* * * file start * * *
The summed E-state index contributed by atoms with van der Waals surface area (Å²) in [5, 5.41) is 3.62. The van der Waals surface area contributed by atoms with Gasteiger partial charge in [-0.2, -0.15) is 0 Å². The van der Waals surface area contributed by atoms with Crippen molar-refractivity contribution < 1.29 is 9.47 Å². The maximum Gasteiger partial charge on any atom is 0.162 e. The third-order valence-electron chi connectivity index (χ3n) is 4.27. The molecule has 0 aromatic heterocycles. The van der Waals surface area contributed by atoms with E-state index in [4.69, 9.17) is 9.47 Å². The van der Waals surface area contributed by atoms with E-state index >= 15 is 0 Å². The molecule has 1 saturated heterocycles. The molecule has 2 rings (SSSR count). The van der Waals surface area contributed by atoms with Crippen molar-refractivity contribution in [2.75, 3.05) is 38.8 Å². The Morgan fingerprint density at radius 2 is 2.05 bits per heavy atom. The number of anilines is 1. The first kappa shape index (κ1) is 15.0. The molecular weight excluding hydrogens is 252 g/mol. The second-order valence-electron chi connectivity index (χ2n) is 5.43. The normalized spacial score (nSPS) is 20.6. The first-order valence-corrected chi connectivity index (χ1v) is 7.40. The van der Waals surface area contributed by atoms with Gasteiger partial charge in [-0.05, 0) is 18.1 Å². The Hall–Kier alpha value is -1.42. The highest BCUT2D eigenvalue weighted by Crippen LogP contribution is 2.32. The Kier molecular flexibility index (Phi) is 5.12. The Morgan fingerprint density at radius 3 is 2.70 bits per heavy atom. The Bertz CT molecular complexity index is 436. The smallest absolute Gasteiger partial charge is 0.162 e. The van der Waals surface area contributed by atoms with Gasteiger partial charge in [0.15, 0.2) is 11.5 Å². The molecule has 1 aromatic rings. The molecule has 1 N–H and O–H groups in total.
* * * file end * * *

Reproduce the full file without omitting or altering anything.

The summed E-state index contributed by atoms with van der Waals surface area (Å²) in [5, 5.41) is 3.62. The van der Waals surface area contributed by atoms with Gasteiger partial charge in [-0.2, -0.15) is 0 Å². The van der Waals surface area contributed by atoms with Crippen molar-refractivity contribution < 1.29 is 9.47 Å². The maximum Gasteiger partial charge on any atom is 0.162 e. The third-order valence-electron chi connectivity index (χ3n) is 4.27. The molecule has 0 aromatic heterocycles. The van der Waals surface area contributed by atoms with E-state index in [4.69, 9.17) is 9.47 Å². The van der Waals surface area contributed by atoms with E-state index >= 15 is 0 Å². The molecule has 1 saturated heterocycles. The molecule has 2 rings (SSSR count). The van der Waals surface area contributed by atoms with Crippen molar-refractivity contribution in [2.75, 3.05) is 38.8 Å². The Morgan fingerprint density at radius 2 is 2.05 bits per heavy atom. The number of anilines is 1. The first kappa shape index (κ1) is 15.0. The molecular weight excluding hydrogens is 252 g/mol. The second-order valence-electron chi connectivity index (χ2n) is 5.43. The normalized spacial score (nSPS) is 20.6. The first-order valence-corrected chi connectivity index (χ1v) is 7.40. The van der Waals surface area contributed by atoms with Gasteiger partial charge in [-0.05, 0) is 18.1 Å². The Hall–Kier alpha value is -1.42. The highest BCUT2D eigenvalue weighted by Crippen LogP contribution is 2.32. The Kier molecular flexibility index (Phi) is 5.12. The Morgan fingerprint density at radius 3 is 2.70 bits per heavy atom. The Bertz CT molecular complexity index is 436. The smallest absolute Gasteiger partial charge is 0.162 e. The van der Waals surface area contributed by atoms with Gasteiger partial charge in [0.15, 0.2) is 11.5 Å². The molecule has 1 aromatic rings. The molecule has 1 N–H and O–H groups in total.